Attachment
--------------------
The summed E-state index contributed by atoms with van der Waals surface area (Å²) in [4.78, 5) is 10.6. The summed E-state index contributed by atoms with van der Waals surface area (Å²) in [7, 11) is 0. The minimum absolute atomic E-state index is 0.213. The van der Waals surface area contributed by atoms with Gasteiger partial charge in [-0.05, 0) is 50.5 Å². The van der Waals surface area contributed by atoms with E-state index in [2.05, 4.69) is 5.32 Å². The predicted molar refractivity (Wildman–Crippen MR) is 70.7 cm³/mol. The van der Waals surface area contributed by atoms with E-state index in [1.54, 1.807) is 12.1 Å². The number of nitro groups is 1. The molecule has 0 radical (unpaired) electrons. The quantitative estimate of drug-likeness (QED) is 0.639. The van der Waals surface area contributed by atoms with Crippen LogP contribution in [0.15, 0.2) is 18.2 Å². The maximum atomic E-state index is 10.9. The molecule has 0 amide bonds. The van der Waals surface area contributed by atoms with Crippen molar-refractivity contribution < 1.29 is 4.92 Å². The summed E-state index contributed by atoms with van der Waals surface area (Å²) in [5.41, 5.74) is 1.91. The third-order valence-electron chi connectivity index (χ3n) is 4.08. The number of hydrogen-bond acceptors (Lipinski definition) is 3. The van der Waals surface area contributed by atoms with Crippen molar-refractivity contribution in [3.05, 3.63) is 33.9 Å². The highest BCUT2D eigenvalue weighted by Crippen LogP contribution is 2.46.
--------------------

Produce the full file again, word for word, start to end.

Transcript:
The summed E-state index contributed by atoms with van der Waals surface area (Å²) in [4.78, 5) is 10.6. The summed E-state index contributed by atoms with van der Waals surface area (Å²) in [7, 11) is 0. The minimum absolute atomic E-state index is 0.213. The van der Waals surface area contributed by atoms with Gasteiger partial charge in [-0.05, 0) is 50.5 Å². The van der Waals surface area contributed by atoms with E-state index in [2.05, 4.69) is 5.32 Å². The predicted molar refractivity (Wildman–Crippen MR) is 70.7 cm³/mol. The van der Waals surface area contributed by atoms with E-state index in [1.54, 1.807) is 12.1 Å². The number of nitro groups is 1. The molecule has 0 radical (unpaired) electrons. The quantitative estimate of drug-likeness (QED) is 0.639. The van der Waals surface area contributed by atoms with Crippen LogP contribution in [0.15, 0.2) is 18.2 Å². The maximum atomic E-state index is 10.9. The molecule has 0 amide bonds. The van der Waals surface area contributed by atoms with Crippen molar-refractivity contribution < 1.29 is 4.92 Å². The summed E-state index contributed by atoms with van der Waals surface area (Å²) in [5.41, 5.74) is 1.91. The third-order valence-electron chi connectivity index (χ3n) is 4.08. The number of hydrogen-bond acceptors (Lipinski definition) is 3. The van der Waals surface area contributed by atoms with Crippen molar-refractivity contribution in [3.05, 3.63) is 33.9 Å². The highest BCUT2D eigenvalue weighted by Crippen LogP contribution is 2.46.